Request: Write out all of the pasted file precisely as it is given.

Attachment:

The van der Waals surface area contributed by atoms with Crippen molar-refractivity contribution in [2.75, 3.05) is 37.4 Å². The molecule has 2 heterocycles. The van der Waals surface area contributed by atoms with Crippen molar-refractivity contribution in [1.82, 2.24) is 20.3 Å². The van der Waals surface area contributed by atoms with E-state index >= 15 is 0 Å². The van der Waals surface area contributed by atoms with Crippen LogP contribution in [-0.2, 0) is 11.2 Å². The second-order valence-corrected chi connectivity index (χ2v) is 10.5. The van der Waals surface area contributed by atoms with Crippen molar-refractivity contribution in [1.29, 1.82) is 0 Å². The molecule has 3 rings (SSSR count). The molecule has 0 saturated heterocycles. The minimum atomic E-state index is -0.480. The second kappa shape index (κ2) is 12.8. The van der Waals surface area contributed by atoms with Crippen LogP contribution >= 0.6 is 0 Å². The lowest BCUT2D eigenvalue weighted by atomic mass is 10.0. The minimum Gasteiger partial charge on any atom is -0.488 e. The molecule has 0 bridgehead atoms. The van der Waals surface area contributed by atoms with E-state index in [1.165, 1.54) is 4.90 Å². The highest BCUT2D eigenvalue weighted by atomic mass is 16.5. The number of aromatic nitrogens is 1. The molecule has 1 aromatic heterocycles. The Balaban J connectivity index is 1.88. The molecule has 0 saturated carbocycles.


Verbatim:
The van der Waals surface area contributed by atoms with Crippen molar-refractivity contribution in [2.75, 3.05) is 37.4 Å². The molecule has 2 heterocycles. The van der Waals surface area contributed by atoms with Crippen molar-refractivity contribution in [1.82, 2.24) is 20.3 Å². The van der Waals surface area contributed by atoms with E-state index >= 15 is 0 Å². The van der Waals surface area contributed by atoms with Crippen LogP contribution in [-0.2, 0) is 11.2 Å². The second-order valence-corrected chi connectivity index (χ2v) is 10.5. The van der Waals surface area contributed by atoms with Crippen molar-refractivity contribution in [1.29, 1.82) is 0 Å². The molecule has 3 rings (SSSR count). The molecule has 0 saturated heterocycles. The minimum atomic E-state index is -0.480. The second kappa shape index (κ2) is 12.8. The van der Waals surface area contributed by atoms with Crippen LogP contribution >= 0.6 is 0 Å². The lowest BCUT2D eigenvalue weighted by atomic mass is 10.0. The minimum Gasteiger partial charge on any atom is -0.488 e. The molecule has 0 bridgehead atoms. The van der Waals surface area contributed by atoms with E-state index in [1.165, 1.54) is 4.90 Å². The highest BCUT2D eigenvalue weighted by atomic mass is 16.5. The number of aromatic nitrogens is 1. The molecule has 1 aromatic heterocycles. The Balaban J connectivity index is 1.88. The molecule has 0 saturated carbocycles.